Veteran Australian cyclist Brett Lancaster officially announced his retirement from competitive racing yesterday and will now join Team Sky as a directeur sportif.

The 36-year-old enjoyed a successful 14-year career as a professional road cyclist as well as achieving the ultimate feat on the track – an Olympic gold medal.

Lancaster’s decision comes after four year’s racing with ORICA-GreenEDGE having joined the Australian outfit for its inaugural season in 2012.

“Having the opportunity to join an Australian professional team and finish my career there was definitely a dream come true,” Lancaster said. “Just lining up in the Tour de France in that first year was amazing to be part of, but to be a part of the team time trial win and having Simon Gerrans in yellow in 2013 was incredible.”

Within his time at ORICA-GreenEDGE the Shepparton-born rider has contributed to some of the team’s biggest victories, including its first ever Grand Tour stage win courtesy of Matthew Goss at the 2012 Giro d’Italia and at the 2013 Tour de France where he played a major role in the team time trial victory and four days in the yellow jersey. He was also a major contributor in the team time trial victories at the Giro d’Italia in 2014 and 2015.

“Brett was one of the first riders selected for the inaugural year of the GreenEDGE team in 2012 and his contribution to the team has been appreciated,” general manager Shayne Bannan said.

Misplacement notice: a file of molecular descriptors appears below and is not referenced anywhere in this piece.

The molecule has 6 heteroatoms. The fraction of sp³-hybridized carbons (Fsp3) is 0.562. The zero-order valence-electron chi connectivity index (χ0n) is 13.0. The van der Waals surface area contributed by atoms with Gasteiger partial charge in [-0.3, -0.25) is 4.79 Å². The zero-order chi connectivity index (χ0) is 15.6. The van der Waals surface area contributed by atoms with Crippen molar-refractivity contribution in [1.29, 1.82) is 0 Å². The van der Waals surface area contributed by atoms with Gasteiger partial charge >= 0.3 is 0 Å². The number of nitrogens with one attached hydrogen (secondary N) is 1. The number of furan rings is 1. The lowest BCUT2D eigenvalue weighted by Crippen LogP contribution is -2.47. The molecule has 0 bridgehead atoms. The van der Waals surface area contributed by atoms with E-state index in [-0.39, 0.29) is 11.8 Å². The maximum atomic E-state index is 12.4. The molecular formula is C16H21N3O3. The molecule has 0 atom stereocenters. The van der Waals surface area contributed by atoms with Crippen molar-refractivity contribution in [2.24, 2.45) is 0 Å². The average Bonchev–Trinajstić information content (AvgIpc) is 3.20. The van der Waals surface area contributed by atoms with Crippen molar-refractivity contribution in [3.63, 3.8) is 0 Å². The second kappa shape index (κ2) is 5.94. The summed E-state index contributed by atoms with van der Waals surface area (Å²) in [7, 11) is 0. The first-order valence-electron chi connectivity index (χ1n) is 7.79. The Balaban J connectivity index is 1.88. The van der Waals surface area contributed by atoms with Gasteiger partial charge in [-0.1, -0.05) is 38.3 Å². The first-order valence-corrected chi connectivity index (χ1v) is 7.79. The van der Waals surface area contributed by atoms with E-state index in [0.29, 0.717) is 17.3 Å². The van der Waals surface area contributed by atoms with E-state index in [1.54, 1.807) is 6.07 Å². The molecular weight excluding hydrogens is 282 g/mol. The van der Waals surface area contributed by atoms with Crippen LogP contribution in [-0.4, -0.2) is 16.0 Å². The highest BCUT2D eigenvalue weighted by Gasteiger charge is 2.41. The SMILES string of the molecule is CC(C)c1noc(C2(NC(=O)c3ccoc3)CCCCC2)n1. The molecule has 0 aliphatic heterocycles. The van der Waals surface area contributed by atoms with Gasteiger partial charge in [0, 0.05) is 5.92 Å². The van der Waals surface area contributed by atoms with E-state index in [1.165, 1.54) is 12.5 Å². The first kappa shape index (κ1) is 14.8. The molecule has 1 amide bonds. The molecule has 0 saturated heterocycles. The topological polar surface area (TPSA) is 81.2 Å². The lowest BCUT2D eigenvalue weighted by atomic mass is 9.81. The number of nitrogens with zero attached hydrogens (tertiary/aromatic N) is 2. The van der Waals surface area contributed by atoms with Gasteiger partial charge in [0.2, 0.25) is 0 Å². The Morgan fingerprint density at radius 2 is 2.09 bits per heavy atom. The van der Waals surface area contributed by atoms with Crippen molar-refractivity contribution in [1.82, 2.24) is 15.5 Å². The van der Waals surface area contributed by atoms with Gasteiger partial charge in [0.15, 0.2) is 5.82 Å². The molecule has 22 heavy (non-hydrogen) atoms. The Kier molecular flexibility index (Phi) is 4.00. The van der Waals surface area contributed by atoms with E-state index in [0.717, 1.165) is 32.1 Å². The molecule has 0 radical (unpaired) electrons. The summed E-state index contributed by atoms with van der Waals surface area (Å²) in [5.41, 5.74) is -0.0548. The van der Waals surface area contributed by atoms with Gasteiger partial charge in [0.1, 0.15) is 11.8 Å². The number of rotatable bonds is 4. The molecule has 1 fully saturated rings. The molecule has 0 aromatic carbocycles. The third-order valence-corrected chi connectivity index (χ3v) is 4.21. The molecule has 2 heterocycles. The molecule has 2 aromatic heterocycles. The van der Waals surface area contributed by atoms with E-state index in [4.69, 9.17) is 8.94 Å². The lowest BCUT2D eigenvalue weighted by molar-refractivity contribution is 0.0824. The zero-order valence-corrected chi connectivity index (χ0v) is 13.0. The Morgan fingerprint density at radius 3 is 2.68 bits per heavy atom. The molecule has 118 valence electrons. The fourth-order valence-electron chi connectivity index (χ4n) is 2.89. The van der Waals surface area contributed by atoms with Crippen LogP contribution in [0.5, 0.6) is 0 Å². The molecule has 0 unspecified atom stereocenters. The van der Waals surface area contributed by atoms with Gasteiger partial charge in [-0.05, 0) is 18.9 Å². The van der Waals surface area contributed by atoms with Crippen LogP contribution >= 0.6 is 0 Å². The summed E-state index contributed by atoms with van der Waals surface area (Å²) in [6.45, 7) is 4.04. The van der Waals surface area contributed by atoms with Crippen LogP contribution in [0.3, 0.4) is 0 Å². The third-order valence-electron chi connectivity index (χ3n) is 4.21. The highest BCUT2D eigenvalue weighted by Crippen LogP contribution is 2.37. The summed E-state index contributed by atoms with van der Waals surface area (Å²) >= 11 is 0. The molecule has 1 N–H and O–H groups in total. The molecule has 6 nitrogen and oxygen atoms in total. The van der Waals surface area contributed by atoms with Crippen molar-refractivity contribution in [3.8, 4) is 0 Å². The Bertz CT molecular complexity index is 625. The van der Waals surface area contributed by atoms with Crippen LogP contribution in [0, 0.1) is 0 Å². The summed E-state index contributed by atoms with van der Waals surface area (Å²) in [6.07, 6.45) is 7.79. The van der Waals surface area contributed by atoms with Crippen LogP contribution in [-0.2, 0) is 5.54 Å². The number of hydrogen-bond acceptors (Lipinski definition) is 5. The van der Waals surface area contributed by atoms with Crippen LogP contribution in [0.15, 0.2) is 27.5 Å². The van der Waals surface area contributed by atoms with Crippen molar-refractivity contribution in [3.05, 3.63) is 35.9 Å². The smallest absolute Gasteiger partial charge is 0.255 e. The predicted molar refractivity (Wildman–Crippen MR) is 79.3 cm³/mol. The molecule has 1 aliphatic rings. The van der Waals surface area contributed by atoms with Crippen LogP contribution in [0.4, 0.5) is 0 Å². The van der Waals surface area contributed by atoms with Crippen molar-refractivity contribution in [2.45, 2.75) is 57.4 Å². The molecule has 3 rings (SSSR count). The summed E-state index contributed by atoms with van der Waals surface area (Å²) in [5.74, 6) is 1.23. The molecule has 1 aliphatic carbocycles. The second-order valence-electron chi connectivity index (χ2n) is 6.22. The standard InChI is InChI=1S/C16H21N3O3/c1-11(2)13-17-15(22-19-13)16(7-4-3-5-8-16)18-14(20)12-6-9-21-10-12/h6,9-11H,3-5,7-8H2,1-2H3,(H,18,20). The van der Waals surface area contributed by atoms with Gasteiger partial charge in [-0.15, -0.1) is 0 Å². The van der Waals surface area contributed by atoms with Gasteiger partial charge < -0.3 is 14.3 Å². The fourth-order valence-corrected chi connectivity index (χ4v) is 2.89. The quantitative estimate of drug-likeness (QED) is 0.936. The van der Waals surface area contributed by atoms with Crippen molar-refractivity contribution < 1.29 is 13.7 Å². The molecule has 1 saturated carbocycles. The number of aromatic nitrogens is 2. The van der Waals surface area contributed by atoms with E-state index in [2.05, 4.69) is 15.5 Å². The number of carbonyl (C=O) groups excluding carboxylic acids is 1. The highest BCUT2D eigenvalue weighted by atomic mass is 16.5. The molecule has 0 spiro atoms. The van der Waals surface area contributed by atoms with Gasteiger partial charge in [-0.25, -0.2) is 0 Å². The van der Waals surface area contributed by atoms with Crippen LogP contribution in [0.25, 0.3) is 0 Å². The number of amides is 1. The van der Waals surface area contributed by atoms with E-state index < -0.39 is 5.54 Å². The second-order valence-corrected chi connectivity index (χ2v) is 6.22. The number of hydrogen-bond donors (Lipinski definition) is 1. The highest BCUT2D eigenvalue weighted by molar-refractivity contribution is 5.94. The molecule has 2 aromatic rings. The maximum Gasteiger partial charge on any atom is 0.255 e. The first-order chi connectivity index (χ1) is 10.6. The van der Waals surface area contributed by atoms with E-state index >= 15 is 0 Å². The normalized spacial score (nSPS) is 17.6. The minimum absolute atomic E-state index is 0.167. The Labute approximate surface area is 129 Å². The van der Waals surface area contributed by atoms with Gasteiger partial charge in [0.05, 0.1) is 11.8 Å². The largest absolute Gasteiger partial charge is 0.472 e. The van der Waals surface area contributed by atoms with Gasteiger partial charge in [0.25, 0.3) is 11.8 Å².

“Brett has been involved in ORICA-GreenEDGE’s major victories and has bought a great deal of experience to the team.

“It was a pleasure to watch his commitment and passion towards his teammates and to the sport that he has given so much too. Thanks Brett.”

Prior to his time with ORICA-GreenEDGE Lancaster was a multiple world champion and Olympic gold medalist on the track. Lancaster and his Australian team pursuit squad broke the world record in their gold medal-winning ride at the 2004 Athens Olympics.

He was awarded an Order of Australia medal in 2005 and in the same year won the prologue of the Giro d’Italia to claim a stint in the maglia rosa leader’s jersey.

“When you look at all the years, nothing comes close to the Olympic gold medal. As an athlete that is the pinnacle,” Lancaster said.

“And on the road winning the prologue at the Giro d’Italia and taking the Maglia Rosa is a special memory. At the time I was living in Italy and riding for an Italian team so it was even more special.”

Having announced his retirement, Lancaster will join Team Sky as a directeur sportif.

“For many years I’ve wanted to stay involved in cycling once I finished racing professionally,”
Lancaster said. “This career move and for them to believe in me, it’s fantastic.”

“It’s moving on and it’s a massive step but I’m looking forward to the challenge.”


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